Thirty years ago, conservative Southern Baptists started a revolution.
Claiming their denominational leaders had abandoned the inerrancy of Scripture, they launched a "conservative resurgence" in 1979 to bring the Southern Baptist Convention (SBC) back to its roots.
This year's SBC annual meeting, held June 23-24 in Louisville, featured talk about another revolution. This time, one focused on evangelism through a "Great Commission Resurgence" (GCR) aimed at reversing continuing declines in membership and baptisms.
The new movement is the brainchild of SBC president Johnny Hunt and Danny Akin, president of Southeastern Baptist Theological Seminary. They fear that without major changes, the SBC will suffer the same fate as mainline denominations with dramatic losses in membership.
"We are saying times have been desperate," Hunt said. "Now I really do sense fellow Southern Baptists are saying we need to get serious."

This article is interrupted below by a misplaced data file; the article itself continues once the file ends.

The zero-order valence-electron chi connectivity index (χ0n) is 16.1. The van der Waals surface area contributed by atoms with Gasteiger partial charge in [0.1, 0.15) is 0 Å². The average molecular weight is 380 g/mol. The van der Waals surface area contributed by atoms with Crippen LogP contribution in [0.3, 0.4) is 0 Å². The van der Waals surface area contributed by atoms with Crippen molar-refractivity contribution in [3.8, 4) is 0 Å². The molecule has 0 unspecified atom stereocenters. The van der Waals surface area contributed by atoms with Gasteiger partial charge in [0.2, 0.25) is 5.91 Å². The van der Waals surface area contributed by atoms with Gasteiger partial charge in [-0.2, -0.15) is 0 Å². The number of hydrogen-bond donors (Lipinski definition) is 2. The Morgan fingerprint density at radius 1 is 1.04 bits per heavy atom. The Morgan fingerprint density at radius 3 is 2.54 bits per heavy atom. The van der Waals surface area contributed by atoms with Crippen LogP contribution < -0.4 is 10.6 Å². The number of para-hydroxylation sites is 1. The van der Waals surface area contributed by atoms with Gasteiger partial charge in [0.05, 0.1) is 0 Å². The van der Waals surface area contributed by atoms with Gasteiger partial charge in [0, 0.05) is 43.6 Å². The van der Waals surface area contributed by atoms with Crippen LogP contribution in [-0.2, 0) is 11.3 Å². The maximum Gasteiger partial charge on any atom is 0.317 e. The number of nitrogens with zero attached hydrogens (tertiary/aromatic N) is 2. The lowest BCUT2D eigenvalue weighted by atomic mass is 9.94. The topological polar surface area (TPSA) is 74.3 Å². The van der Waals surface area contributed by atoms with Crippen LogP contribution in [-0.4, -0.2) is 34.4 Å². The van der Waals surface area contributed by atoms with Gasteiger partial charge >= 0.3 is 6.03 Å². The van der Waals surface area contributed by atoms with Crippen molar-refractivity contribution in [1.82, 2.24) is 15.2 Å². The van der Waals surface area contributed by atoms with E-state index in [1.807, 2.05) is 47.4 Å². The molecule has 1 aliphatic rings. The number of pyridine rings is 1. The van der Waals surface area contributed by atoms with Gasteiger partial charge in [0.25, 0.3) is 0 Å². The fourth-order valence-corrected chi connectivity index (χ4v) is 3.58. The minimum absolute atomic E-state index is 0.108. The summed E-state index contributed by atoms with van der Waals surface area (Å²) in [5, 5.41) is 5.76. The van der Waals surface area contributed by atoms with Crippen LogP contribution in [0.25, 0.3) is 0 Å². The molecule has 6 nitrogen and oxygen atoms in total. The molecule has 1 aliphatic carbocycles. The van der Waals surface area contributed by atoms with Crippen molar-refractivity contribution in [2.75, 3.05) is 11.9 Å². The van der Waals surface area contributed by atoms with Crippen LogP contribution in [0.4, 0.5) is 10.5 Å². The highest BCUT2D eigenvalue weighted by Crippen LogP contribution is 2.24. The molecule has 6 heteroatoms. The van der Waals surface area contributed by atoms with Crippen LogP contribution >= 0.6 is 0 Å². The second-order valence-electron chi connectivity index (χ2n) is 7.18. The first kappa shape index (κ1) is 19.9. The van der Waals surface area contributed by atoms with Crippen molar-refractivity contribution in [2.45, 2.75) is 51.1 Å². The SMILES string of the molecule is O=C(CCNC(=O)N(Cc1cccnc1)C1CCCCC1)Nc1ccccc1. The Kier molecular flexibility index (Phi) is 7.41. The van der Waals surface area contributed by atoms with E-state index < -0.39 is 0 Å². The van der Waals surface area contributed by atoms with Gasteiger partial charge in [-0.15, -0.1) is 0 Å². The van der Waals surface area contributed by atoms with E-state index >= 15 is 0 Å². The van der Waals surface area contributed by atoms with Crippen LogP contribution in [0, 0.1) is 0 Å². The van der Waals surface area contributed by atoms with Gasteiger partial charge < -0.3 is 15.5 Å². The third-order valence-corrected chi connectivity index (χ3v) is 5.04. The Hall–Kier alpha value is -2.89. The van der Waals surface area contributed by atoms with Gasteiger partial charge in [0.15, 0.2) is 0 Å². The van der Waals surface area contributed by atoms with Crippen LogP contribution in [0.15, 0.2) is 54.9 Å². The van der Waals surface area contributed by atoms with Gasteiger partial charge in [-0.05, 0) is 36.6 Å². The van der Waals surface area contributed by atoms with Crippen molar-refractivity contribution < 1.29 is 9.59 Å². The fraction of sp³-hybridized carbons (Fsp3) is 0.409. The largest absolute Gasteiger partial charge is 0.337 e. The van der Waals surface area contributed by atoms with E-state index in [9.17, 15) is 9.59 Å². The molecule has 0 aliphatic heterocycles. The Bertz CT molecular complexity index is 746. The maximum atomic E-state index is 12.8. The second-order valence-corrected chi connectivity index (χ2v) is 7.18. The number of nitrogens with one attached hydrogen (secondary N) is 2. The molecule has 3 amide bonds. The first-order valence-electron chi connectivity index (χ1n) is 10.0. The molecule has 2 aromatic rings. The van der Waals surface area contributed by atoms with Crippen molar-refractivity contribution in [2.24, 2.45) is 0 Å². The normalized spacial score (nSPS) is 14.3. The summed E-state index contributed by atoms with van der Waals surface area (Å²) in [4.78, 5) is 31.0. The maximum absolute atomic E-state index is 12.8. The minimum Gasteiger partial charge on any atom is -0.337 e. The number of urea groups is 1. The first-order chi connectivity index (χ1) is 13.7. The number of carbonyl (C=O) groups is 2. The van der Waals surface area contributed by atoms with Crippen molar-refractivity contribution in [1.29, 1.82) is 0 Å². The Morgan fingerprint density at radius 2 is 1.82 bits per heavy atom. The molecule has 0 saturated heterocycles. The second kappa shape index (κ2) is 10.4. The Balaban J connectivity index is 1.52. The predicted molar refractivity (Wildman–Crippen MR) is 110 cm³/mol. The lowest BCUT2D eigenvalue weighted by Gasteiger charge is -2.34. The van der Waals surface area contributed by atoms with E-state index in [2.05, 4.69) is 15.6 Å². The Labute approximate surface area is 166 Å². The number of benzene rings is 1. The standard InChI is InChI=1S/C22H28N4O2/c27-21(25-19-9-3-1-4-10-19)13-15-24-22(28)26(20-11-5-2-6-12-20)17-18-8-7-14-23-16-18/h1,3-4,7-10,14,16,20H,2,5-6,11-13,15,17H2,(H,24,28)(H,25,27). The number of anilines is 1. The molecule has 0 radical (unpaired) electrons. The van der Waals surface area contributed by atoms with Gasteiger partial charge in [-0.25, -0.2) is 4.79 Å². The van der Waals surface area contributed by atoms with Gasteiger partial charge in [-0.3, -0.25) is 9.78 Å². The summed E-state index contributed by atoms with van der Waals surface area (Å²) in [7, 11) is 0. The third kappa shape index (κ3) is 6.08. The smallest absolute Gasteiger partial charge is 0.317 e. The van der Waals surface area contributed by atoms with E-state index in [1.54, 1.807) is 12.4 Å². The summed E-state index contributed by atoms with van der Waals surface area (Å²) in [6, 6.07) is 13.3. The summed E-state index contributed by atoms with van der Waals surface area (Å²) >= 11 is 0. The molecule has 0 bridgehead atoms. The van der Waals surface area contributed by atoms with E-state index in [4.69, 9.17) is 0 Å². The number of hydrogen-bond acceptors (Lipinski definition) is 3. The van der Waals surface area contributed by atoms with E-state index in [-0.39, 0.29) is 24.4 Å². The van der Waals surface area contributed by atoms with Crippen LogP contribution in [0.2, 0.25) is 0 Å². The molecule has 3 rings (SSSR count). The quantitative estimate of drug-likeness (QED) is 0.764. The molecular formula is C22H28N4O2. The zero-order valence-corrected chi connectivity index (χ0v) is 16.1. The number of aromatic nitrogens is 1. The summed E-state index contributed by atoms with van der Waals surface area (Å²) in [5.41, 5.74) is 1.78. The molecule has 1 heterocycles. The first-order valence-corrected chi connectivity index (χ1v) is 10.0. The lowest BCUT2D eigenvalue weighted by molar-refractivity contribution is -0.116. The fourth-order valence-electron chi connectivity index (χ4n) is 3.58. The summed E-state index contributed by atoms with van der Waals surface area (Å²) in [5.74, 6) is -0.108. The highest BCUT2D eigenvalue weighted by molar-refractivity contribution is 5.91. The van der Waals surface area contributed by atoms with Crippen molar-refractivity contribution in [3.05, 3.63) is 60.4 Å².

The conservative resurgence was about theology, known as the "battle for the Bible."
The GCR is more about ecclesiology—how to do church.
To reach more converts, Southern Baptists have to reach out to more ethnic groups and allow churches to experiment more—at least when it comes to worship style. And they must give evangelism top priority when it comes to money, according to Hunt.
Hunt was backed by a group of center-right Baptist leaders, including former SBC president Frank Page. Al Mohler, president of Southern Baptist Theological Seminary, also backed Hunt, saying Southern Baptists have to do a better job reaching nonbelievers.
"Is there more that we can do?" Mohler said. "There is no need for Southern Baptists to fear that question."
Supporters of the GCR pointed to research showing that, if current trends ...1